To showcase the capabilities of the system, Dolby played one of their standard Atmos demo reels, featuring various sounds that highlight the height dimension, such as forest sounds, rain, and thunder. As expected, the addition of the external speakers resulted in a significant improvement in audio quality compared to the TV alone, particularly in terms of bass. The audio sounded much more spacious than what you would typically experience with a standard stereo setup. Unlike traditional soundbar setups where the TV’s built-in drivers are turned off, Atmos FlexConnect is designed to allow internal and external speakers to work together. This may explain why the audio didn’t sound off-center despite the slightly asymmetrical speaker arrangement. The TV’s speakers were still handling the audio that should come from the front, while the two external speakers provided additional impact, especially in the lower frequencies that are more challenging for the TV’s built-in speakers to reproduce.
For the next demonstration, one of the external speakers was moved from the front-left of the room to the back-left to showcase how the system handles a completely asymmetrical setup. The calibration process was rerun, and the TV’s interface updated to reflect the new placement of the speaker. Surprisingly, the spatial audio presentation was very similar, despite the drastic change in speaker arrangement. Even though listening for the midrange and treble frequencies revealed the location of the speakers in the room, Dolby’s virtualization technology effectively smoothed out any disparities.
Unfortunately, my time with Dolby Atmos FlexConnect was limited, so I couldn’t provide a comprehensive assessment of its performance compared to more traditional alternatives such as a wired home cinema amplifier connected to multiple symmetrical speakers or an Atmos soundbar with upward-firing drivers. However, based on my experience, it seems that Atmos FlexConnect is not intended to directly compete with these options. Instead, it offers a solution for individuals who want to strike a balance between their TV setup and the layout of their living spaces. TCL and Dolby’s proposition is that you can place your extra speakers wherever it’s most suitable and let their virtualization technology optimize the audio output.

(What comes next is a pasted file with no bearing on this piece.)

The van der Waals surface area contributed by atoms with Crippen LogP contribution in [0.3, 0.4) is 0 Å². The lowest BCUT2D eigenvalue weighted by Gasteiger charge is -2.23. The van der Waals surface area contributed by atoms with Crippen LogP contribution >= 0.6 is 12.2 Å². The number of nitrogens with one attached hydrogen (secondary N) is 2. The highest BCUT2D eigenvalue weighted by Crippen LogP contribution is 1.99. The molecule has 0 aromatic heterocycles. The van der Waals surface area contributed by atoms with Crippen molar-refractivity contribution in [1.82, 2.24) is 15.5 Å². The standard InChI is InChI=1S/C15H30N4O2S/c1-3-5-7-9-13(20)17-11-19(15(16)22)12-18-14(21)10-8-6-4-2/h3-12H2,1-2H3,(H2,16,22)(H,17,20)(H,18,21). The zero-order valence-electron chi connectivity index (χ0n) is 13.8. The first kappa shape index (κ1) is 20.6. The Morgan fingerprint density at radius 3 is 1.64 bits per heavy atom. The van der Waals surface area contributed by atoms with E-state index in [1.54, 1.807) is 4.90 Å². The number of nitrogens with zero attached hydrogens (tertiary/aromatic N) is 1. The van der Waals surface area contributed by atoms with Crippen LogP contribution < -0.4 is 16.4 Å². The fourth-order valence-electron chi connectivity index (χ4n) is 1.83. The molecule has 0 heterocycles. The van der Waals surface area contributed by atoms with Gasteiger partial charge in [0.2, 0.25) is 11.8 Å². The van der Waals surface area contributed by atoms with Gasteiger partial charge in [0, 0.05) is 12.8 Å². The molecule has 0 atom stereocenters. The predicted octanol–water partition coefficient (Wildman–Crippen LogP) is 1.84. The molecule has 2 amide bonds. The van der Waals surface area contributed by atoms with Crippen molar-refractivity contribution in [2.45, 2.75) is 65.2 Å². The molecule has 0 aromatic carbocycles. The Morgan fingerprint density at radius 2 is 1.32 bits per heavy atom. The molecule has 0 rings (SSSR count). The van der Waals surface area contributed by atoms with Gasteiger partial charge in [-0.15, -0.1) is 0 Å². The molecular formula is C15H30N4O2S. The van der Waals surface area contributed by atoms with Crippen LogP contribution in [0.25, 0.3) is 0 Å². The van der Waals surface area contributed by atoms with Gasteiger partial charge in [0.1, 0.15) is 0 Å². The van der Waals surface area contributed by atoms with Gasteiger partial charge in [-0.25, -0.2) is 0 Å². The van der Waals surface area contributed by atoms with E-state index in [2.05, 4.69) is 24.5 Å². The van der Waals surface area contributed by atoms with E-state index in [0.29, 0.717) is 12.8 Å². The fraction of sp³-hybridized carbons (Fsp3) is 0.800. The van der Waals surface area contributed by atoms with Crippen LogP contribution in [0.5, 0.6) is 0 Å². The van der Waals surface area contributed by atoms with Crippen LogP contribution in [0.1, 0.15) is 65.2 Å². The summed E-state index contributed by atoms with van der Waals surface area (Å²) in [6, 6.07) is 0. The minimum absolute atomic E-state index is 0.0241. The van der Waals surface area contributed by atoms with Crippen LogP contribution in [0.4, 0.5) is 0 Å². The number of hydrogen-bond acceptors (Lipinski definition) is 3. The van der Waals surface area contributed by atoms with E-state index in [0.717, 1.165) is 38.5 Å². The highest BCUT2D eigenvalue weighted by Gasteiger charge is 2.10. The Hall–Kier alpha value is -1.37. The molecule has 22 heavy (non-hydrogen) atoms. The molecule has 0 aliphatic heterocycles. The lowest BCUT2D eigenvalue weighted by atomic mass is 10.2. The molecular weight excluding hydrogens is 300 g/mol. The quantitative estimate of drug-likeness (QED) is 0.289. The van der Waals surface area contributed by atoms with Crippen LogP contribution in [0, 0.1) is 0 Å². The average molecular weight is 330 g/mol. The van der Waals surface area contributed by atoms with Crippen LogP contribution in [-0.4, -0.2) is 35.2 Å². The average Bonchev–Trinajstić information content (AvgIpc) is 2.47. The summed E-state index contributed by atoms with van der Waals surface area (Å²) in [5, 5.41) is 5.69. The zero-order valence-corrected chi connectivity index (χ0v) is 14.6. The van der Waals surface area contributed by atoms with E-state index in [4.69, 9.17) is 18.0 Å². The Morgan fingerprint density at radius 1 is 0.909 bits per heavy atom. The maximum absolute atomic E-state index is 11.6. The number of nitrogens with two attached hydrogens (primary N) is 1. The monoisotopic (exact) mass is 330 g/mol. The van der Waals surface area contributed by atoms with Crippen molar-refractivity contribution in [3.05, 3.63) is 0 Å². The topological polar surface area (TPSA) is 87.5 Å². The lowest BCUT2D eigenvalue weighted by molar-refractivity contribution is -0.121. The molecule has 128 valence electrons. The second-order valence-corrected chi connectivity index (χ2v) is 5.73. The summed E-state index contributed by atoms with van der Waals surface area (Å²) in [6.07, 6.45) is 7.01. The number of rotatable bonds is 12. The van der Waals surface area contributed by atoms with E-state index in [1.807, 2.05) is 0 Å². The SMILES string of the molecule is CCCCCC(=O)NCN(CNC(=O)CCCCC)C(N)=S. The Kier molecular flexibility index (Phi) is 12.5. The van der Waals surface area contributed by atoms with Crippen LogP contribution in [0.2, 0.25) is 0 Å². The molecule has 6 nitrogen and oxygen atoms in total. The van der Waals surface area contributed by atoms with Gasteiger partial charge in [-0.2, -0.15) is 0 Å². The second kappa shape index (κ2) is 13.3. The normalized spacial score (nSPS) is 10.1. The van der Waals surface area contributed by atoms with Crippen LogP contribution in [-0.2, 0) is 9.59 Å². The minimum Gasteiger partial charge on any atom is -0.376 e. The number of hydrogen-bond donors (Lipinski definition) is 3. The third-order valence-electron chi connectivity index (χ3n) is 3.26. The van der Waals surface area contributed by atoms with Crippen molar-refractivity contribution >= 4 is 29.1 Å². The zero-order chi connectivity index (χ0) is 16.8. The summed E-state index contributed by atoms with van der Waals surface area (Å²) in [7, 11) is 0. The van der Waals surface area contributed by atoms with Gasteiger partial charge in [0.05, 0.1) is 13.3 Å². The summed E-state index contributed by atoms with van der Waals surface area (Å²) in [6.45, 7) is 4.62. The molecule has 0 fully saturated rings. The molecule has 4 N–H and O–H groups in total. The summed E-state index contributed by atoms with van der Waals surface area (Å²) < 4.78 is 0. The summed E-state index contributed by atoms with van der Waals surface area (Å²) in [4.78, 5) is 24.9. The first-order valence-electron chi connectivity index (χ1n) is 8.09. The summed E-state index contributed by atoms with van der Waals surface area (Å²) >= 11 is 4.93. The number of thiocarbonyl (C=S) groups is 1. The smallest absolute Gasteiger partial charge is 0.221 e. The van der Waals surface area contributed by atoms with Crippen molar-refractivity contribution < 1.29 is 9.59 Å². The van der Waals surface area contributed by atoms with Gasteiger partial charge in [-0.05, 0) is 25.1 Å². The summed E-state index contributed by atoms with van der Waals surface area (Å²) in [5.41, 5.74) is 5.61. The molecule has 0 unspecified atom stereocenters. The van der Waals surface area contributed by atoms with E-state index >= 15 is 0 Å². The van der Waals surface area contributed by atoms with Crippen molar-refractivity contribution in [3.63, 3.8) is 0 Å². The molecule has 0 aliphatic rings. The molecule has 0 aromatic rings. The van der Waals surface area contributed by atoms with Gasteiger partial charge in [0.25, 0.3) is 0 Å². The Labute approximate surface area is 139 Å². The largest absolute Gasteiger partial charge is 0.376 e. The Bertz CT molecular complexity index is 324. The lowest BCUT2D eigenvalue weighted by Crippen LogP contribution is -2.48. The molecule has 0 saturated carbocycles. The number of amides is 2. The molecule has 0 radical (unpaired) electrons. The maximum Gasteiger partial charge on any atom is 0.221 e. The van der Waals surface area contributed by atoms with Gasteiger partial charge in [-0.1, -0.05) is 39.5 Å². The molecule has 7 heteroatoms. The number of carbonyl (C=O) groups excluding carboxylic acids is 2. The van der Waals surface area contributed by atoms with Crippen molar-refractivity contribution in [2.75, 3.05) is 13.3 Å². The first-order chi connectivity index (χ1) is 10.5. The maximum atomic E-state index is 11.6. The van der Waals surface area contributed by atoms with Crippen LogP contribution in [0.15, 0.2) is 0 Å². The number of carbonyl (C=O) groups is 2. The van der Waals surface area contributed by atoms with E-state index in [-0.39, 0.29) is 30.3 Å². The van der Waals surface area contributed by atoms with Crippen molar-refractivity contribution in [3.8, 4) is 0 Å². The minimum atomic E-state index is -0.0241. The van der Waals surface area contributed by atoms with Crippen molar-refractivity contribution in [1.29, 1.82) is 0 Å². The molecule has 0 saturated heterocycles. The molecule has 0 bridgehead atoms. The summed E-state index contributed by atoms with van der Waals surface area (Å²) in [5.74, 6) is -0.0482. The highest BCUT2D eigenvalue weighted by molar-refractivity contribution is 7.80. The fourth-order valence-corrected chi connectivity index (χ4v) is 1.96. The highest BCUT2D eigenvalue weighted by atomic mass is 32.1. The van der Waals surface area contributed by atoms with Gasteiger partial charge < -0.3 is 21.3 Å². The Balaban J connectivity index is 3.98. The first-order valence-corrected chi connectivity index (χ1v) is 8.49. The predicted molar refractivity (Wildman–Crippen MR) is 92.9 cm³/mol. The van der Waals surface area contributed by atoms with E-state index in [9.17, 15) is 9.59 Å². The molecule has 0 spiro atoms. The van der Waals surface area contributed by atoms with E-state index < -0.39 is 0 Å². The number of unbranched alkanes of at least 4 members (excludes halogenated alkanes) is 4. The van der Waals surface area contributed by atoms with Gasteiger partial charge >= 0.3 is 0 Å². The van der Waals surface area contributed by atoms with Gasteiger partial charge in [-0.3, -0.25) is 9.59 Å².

During the IFA event, TCL didn’t disclose pricing details for its Atmos FlexConnect-enabled TVs or speakers. However, they are expected to share more information when they reveal their 2024 TV lineup.
In conclusion, the demonstration of Dolby Atmos FlexConnect at IFA showcased a promising technology that enables wireless connectivity between external speakers and TVs, creating a spatial audio experience. The flexibility in speaker placement and the seamless integration with existing living spaces make Atmos FlexConnect an attractive option for users who prefer not to make drastic changes to their room arrangements. With TCL as the launch partner and plans for wider availability in the future, Dolby Atmos FlexConnect looks set to revolutionize the way we experience audio in our homes.